I squinted, hoping to spot the nuisance. And hoping the nuisance was something on four legs that I might recognize.

It took a few moments, as each stomach churning crunch against the hardened snowy ground grew closer in sound and menace. Then it appeared.

Once I watched a documentary on the Phoenix Lights ufo incident, and the witnesses described the immense size of the ufo above them in the night sky by the absence of stars. That’s what came to mind for this…thing. It’s the only way I know how to relay what it looked like. It was shaped like a very tall man, but was midnight black. So black that black doesn’t describe it properly, yet also simultaneously translucent. It made no sense to my eyes. What I saw, this towering onyx figure that erased everything behind it, did not compute when the ocular mechanisms sent the image to my brain.

Instantly I was frozen, not from the stranglehold of winter outside of my window, but from something I again cannot explain. Some might compare it to sleep paralysis. I was cognizant and aware of my desire to turn away and flee, but my body refused me. Worse yet, the obsidian colored entity was holding me hostage, it seemed. Complete immobility was all I felt.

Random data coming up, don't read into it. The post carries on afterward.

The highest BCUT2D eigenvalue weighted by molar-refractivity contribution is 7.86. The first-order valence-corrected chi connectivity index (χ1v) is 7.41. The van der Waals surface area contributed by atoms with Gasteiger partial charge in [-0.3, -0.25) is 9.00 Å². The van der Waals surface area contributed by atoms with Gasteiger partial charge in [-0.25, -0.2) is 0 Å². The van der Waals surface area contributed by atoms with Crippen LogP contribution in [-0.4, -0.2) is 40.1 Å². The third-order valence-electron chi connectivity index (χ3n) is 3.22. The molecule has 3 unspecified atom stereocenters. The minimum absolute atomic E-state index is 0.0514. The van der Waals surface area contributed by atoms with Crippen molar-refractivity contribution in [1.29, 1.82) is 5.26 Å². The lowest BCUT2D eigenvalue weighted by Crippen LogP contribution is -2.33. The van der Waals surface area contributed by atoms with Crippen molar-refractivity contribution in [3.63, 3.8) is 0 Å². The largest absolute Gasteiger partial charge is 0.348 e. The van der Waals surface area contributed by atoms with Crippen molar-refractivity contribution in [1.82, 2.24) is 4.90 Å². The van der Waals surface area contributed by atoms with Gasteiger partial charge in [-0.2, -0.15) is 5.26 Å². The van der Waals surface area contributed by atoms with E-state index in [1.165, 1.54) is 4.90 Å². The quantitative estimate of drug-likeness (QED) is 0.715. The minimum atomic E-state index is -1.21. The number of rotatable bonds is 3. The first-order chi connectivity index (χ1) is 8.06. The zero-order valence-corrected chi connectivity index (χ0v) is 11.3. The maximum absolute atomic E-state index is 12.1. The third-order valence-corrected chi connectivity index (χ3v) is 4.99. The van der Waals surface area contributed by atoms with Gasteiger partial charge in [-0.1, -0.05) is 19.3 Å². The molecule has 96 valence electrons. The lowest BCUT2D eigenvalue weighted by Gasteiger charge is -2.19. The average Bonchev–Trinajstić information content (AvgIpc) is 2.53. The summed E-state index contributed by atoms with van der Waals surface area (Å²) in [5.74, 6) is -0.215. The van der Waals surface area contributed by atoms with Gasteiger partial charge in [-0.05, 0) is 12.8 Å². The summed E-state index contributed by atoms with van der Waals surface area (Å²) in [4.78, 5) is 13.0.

It would inch forward with that distinctive crunch, only to stop and stare with eyes that did not exist. In a blink, it would advance with dark artistry, only leaving tracks twenty feet apart as if it had levitated. Closer it drew, defying physics all the while. All I could do was gaze with petrified eyes, unable to shield myself from the preternatural shape. It was as if my eyelids had been stapled open like some overused gimmick from a cable tv torture porn trying to pass as a horror movie.

It came within ten feet of my open window and I remained preserved in my catatonic limbo, my lips falling numb from the air. The entity seemed to enjoy lingering so near, as if it could sense my abject fear. Or perhaps it was feeding off it. And a feast I provided it.

In slow motion, I watched the being’s right foot lift gently from the ground, leaving an indentation in the snow below. Then the crunch. Then the blink.

Suddenly it was there, faceless to face with me. That’s all I can remember. I might have passed out or maybe my mind blocked it to save me. But when I came to, I was seated in haste in my ratchety wicker kitchen chair again, the room silent and dark, bottle in hand, 90’s music playing something I was too distraught to recognize. This would be the clearest image I saw of what I now believe was a demon. I still don’t know, honestly.